By Mike Downing
August Wilson would have been 70 years old today, and despite the fact that we miss him terribly and wonder what he might have produced if he would have lived these past ten years (there was talk of turning toward comedy, of which Mr. Wilson had a wicked sense of humor that comes through, from time to time, in his various plays).
To celebrate his 70th birthday, I’ve decided to review a number of recent developments that have commemorated the life and work of Mr. Wilson.
First, there is the PBS American Masters documentary The Ground on Which I Stand, directed by Sam Pollard.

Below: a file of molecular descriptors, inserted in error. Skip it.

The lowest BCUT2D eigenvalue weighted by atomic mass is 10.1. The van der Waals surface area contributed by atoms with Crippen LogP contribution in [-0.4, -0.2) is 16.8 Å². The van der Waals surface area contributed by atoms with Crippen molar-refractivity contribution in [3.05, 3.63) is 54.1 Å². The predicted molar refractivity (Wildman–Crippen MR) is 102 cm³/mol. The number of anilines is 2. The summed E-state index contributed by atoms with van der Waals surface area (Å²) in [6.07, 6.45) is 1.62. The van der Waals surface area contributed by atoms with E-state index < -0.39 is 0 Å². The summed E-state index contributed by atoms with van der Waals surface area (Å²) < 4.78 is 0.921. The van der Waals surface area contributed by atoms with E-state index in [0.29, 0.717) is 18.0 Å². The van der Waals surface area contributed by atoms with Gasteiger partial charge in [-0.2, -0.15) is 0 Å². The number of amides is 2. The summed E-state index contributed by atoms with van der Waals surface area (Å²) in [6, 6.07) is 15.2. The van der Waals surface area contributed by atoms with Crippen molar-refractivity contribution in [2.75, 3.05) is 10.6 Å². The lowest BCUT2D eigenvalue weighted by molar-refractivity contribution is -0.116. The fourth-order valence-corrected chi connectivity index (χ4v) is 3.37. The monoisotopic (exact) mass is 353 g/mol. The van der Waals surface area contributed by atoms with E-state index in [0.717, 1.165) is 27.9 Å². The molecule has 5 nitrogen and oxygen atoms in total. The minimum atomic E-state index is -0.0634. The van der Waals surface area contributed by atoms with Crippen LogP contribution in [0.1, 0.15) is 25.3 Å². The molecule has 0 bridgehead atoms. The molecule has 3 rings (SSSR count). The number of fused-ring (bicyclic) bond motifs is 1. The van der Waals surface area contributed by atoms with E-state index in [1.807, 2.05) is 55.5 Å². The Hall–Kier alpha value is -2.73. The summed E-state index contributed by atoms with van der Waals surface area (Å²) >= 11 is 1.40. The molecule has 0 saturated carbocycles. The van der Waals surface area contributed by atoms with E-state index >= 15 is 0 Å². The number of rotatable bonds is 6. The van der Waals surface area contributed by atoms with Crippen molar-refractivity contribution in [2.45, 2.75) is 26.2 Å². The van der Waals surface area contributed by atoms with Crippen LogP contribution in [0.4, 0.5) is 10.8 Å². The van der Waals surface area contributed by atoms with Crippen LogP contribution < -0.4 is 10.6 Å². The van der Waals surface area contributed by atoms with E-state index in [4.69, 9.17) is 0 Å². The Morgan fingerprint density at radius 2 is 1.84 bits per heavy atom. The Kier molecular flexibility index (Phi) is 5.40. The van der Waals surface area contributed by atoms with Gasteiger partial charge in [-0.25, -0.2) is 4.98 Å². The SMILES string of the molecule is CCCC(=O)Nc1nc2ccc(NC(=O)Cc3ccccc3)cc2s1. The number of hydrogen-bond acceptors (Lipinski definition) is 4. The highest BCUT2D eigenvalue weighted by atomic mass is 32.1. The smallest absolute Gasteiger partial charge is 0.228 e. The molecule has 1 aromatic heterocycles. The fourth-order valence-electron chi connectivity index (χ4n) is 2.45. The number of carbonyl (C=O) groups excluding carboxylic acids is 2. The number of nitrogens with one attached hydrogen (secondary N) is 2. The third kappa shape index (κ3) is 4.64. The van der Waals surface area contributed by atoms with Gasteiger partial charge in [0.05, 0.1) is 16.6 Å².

Then there is the play, How I Learned What I Learned, brought to the stage by Mr. Wilson’s protégé, Todd Kreidler, and recently staged by the Pittsburgh Public Theater (among others).
And then there is the BBC radio documentary, August Shines, produced by Lenny Henry, who recently won the London Critics’ Circle award for his portrayal of Troy Maxson.
All of this happening as the August Wilson Center literally gets a new lease on life, as “Two Trains Running” closes its run at the Goodman Theater in Chicago, and as I prepare to host the third annual August Wilson Society panel at the American Literature Association in Boston on May 22, featuring Alan Nadel, Kimmika Williams-Witherspoon, and Joyce Hope Scott.
It’s clear that Mr. Wilson’s legacy is thriving and what a great way to wish him a Happy 70th Birthday!